New lease proposal for Algonquin cottagers

What would you do if your summer getaway was taken away from you?

In five years, that could be the case for a number of cottagers who reside on lakes in Algonquin Provincial Park. Currently, there are more than 300 private cottage leases in the park, and all of them are scheduled to end in 2017.

According to the Ministry of Natural Resources, the renewable, 21-year leases were first made available in the early 1900s, when the park was still young, as a way to promote tourism and generate additional revenue for the provincial government.

Now, with deadlines looming, the province is deliberating on a proposal to renew cottage leases within the park, which would extend them until December 31, 2038.

According to the proposal, in order for the leases to be renewed, the cottages could not be used as permanent residences; environmental protection would be ensured, which would include limiting access to sensitive areas and limiting the ability to build new structures; lease fees would be based on current market value and the associated service fees would be based on full cost recovery; and leaseholders would be required to pay all applicable property taxes.

The Ministry of Natural resources is seeking input on the new proposal, and according to a recent report, cottagers have already approached the District of Muskoka, the Town of Huntsville, the Township of Lake of Bays, Muskoka Algonquin Health Care, and the Huntsville District Memorial Hospital Foundation, requesting their support in renewing the leases for the next 21 years. So far, the renewals have been met with mixed reviews. While the proposal has garnered supporters, Lake of Bays Mayor Bob Young was recently quoted saying: “A park is where you don’t want to see modern life or motor boats and cottages, it’s remote. Now if you go on Canoe Lake, Tea Lake or Smoke Lake, it’s busy. So I struggle with this.”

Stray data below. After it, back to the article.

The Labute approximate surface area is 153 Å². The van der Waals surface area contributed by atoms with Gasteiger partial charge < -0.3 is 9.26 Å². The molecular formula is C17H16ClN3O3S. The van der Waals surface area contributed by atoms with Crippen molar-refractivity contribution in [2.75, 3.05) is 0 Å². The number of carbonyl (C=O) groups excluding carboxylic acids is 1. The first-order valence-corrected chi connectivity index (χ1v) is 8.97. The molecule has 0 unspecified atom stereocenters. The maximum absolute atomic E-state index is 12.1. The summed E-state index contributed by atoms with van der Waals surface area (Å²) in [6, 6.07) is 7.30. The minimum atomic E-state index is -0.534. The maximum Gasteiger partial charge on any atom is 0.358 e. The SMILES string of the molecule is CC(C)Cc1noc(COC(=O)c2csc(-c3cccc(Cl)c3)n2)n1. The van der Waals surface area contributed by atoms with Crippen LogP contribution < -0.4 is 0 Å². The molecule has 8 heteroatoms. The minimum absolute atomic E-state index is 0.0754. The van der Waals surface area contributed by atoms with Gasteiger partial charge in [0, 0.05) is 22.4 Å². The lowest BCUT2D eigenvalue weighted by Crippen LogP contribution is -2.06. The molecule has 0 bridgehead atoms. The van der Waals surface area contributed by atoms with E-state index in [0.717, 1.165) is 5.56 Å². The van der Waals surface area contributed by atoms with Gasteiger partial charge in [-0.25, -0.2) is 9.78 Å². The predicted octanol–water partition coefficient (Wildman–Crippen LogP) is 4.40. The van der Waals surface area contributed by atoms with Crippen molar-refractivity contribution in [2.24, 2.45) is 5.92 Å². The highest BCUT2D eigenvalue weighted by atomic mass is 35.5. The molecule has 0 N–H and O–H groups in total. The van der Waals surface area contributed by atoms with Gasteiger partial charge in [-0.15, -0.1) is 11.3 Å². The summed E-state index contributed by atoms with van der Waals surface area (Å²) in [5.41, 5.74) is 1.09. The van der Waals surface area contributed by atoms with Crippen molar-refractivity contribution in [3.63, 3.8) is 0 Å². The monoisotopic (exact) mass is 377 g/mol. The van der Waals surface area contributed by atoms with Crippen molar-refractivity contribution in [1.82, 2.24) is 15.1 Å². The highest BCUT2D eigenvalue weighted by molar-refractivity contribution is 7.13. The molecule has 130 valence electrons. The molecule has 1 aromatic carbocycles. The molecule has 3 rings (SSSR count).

The public is invited to submit comments on the new proposal as well as transferability of the leases until December 13, 2012. To view the full proposal or submit a comment of your own, go to the website for Ontario’s Environment Registry.